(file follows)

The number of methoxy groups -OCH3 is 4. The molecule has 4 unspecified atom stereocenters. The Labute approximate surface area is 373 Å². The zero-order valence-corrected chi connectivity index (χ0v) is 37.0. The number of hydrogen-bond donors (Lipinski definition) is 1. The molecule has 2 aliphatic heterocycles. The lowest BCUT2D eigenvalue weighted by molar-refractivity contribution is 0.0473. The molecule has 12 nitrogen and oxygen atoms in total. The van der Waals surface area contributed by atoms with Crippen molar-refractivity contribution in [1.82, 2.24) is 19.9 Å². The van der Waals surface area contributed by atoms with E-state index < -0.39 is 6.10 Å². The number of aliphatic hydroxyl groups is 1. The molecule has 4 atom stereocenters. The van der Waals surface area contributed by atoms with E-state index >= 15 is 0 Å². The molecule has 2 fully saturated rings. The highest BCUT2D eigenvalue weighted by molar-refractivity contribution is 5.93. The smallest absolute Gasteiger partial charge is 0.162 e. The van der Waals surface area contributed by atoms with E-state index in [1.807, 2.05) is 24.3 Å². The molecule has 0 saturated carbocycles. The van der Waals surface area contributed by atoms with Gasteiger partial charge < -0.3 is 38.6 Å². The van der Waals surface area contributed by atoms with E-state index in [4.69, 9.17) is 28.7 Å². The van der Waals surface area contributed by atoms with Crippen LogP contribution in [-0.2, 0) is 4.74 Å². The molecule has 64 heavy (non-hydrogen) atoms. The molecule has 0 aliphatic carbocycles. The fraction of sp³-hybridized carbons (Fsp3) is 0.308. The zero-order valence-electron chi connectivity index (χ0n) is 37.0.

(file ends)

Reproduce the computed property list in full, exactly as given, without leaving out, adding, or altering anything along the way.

The number of methoxy groups -OCH3 is 4. The molecule has 4 unspecified atom stereocenters. The Labute approximate surface area is 373 Å². The zero-order valence-corrected chi connectivity index (χ0v) is 37.0. The number of hydrogen-bond donors (Lipinski definition) is 1. The molecule has 2 aliphatic heterocycles. The lowest BCUT2D eigenvalue weighted by molar-refractivity contribution is 0.0473. The molecule has 12 nitrogen and oxygen atoms in total. The van der Waals surface area contributed by atoms with Crippen molar-refractivity contribution in [1.82, 2.24) is 19.9 Å². The van der Waals surface area contributed by atoms with E-state index < -0.39 is 6.10 Å². The number of aliphatic hydroxyl groups is 1. The molecule has 4 atom stereocenters. The van der Waals surface area contributed by atoms with E-state index >= 15 is 0 Å². The molecule has 2 fully saturated rings. The highest BCUT2D eigenvalue weighted by molar-refractivity contribution is 5.93. The smallest absolute Gasteiger partial charge is 0.162 e. The van der Waals surface area contributed by atoms with E-state index in [1.807, 2.05) is 24.3 Å². The molecule has 0 saturated carbocycles. The van der Waals surface area contributed by atoms with Gasteiger partial charge < -0.3 is 38.6 Å². The van der Waals surface area contributed by atoms with E-state index in [4.69, 9.17) is 28.7 Å². The van der Waals surface area contributed by atoms with Crippen LogP contribution in [-0.2, 0) is 4.74 Å². The molecule has 64 heavy (non-hydrogen) atoms. The molecule has 0 aliphatic carbocycles. The fraction of sp³-hybridized carbons (Fsp3) is 0.308. The zero-order valence-electron chi connectivity index (χ0n) is 37.0.